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Review-Black Lightning,S2, EP7/ The Book of Blood (Chapter 3) – The Sange

Black Lightning - "The Book of Blood: Chapter Three: The Sange" - Photo: Annette Brown/The CW - 2018 The CW Network, LLC. All rights reserved

Episode 7: The Book of Blood (Chapter 3) – The Sange
Directed by: Eric Laneuville
Written by: Keli Goff

“The Sange” is perhaps the best-organized episode of Black Lightning this season, choosing to focus on two story beats at a time, avoiding the usual whiplash from bouncing back and forth between three and four plot elements in one hour. The first half sees the showdown between Black Lightning and Thunder with Looker and her Sange horde. Looker (Sofia Vassilieva) is portrayed as a “dark mirror” to Black Lightning, as he fights against racial oppression, Looker’s crusade is the reverse, with the focus on Whites and a separatist agenda. But despite the casualties suffered, the conclusion to the main story is not the cleanest cut, with a lot of loose ends left dangling. The ultimate destiny of South Freeland, the Sange/Perdi and the bi-racial meta-human infant twins are left ambiguous, yet a bit hopeful.

Jennifer and Khalil’s relationship gets more added, and deserved, attention here too. This natural development is merely the culmination of their own personal journeys and desires. Their subtle similarities and previous romantic fawning play into why their affection and devotion to each other is so strong, despite opposing external forces in their lives. I’m sure anyone glued to China and Jordan’s onscreen chemistry by now will find the ending a bit bitter-sweet.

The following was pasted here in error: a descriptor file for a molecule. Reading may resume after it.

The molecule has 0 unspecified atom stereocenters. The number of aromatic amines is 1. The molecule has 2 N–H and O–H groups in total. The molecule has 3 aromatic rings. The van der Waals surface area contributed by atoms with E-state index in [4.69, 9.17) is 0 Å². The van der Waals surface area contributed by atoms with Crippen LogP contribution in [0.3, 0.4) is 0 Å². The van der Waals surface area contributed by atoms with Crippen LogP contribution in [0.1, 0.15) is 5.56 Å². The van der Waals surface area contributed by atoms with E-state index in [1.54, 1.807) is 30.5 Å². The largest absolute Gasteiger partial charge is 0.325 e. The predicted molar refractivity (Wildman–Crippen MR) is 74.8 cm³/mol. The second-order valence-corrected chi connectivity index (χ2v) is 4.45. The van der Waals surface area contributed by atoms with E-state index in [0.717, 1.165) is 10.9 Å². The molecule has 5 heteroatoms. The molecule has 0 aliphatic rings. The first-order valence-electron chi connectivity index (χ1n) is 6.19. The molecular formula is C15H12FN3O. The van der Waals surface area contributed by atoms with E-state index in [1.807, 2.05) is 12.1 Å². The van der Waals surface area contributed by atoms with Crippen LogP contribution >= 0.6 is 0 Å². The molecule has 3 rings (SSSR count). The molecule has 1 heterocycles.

Another strong, but brief moment is Jefferson’s fateful reunion with an old friend/guardian angel. Even with what little screen time is given, just one scene together, the performance spoke volumes as to the mélange of emotions both were experiencing at that moment. This, however, does not excuse Gambi’s inactivity up to this point, acting like a super spy godfather than doing anything else in finding out who ordered the hit on him – at least since that one failed interrogation.

Book of Blood and the old-fashioned Perdi/Sange plot was an okay distraction but ultimately accomplished nothing within the grander scheme of things or the main characters themselves. Genuine, lasting consequences came from everything outside the “main story”. From the pod-kid disaster, the assassination attempt on Gambi, and the blossoming relationship with Khalil and Jennifer, Blood’s biggest crime isn’t what it did, but what it omitted. I would have liked to see Gambi go on an extended side mission in tracking down the one who ordered the hit, successfully or otherwise, as well as sincerely develop Tobias and his clandestine schemes of controlling Freeland who now comes off as an incompetent, increasingly impotent would-be kingpin. I can only hope the next book succeeds where Book of Blood falters.

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Hailing from the eastern-most Caribbean island of Barbados, Fabian Wood has long since been fascinated by the power of storytelling to inspire and invoke emotions – whether in film, comics or video games. No longer content to be just an avid comic book reader and video gamer, he’s eager to exercise his literary acumen as an aspiring writer and reviewer.

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